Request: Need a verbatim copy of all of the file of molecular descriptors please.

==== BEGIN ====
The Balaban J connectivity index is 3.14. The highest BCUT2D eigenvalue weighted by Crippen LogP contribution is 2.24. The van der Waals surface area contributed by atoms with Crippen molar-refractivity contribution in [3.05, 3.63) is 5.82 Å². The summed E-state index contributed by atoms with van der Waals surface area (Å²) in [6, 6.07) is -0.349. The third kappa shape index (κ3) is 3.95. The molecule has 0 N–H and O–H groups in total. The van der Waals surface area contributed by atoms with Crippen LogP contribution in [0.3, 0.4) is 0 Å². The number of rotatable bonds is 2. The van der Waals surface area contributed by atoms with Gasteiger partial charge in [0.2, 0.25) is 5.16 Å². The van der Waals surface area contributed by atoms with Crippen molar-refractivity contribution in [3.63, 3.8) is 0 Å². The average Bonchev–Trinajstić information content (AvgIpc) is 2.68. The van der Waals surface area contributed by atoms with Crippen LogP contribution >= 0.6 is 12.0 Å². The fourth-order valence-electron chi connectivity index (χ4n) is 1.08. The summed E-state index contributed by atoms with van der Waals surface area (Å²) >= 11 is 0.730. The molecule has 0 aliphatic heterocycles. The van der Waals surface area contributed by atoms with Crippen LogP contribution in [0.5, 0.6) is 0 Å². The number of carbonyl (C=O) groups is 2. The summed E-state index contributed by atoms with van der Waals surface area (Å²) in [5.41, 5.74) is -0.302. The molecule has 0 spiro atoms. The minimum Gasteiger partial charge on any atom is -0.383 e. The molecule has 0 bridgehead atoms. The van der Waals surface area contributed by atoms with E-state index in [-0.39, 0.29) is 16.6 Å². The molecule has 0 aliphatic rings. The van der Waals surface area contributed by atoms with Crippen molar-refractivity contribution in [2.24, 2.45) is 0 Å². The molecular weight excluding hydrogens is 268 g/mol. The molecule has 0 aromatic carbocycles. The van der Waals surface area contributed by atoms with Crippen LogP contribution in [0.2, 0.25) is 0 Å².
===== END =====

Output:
The Balaban J connectivity index is 3.14. The highest BCUT2D eigenvalue weighted by Crippen LogP contribution is 2.24. The van der Waals surface area contributed by atoms with Crippen molar-refractivity contribution in [3.05, 3.63) is 5.82 Å². The summed E-state index contributed by atoms with van der Waals surface area (Å²) in [6, 6.07) is -0.349. The third kappa shape index (κ3) is 3.95. The molecule has 0 N–H and O–H groups in total. The van der Waals surface area contributed by atoms with Crippen LogP contribution in [0.3, 0.4) is 0 Å². The number of rotatable bonds is 2. The van der Waals surface area contributed by atoms with Gasteiger partial charge in [0.2, 0.25) is 5.16 Å². The van der Waals surface area contributed by atoms with Crippen molar-refractivity contribution in [3.63, 3.8) is 0 Å². The average Bonchev–Trinajstić information content (AvgIpc) is 2.68. The van der Waals surface area contributed by atoms with Crippen LogP contribution >= 0.6 is 12.0 Å². The fourth-order valence-electron chi connectivity index (χ4n) is 1.08. The summed E-state index contributed by atoms with van der Waals surface area (Å²) >= 11 is 0.730. The molecule has 0 aliphatic heterocycles. The van der Waals surface area contributed by atoms with Crippen LogP contribution in [0.5, 0.6) is 0 Å². The number of carbonyl (C=O) groups is 2. The summed E-state index contributed by atoms with van der Waals surface area (Å²) in [5.41, 5.74) is -0.302. The molecule has 0 spiro atoms. The minimum Gasteiger partial charge on any atom is -0.383 e. The molecule has 0 bridgehead atoms. The van der Waals surface area contributed by atoms with E-state index in [-0.39, 0.29) is 16.6 Å². The molecule has 0 aliphatic rings. The van der Waals surface area contributed by atoms with Crippen molar-refractivity contribution in [2.24, 2.45) is 0 Å². The molecular weight excluding hydrogens is 268 g/mol. The molecule has 0 aromatic carbocycles. The van der Waals surface area contributed by atoms with Crippen LogP contribution in [0.2, 0.25) is 0 Å².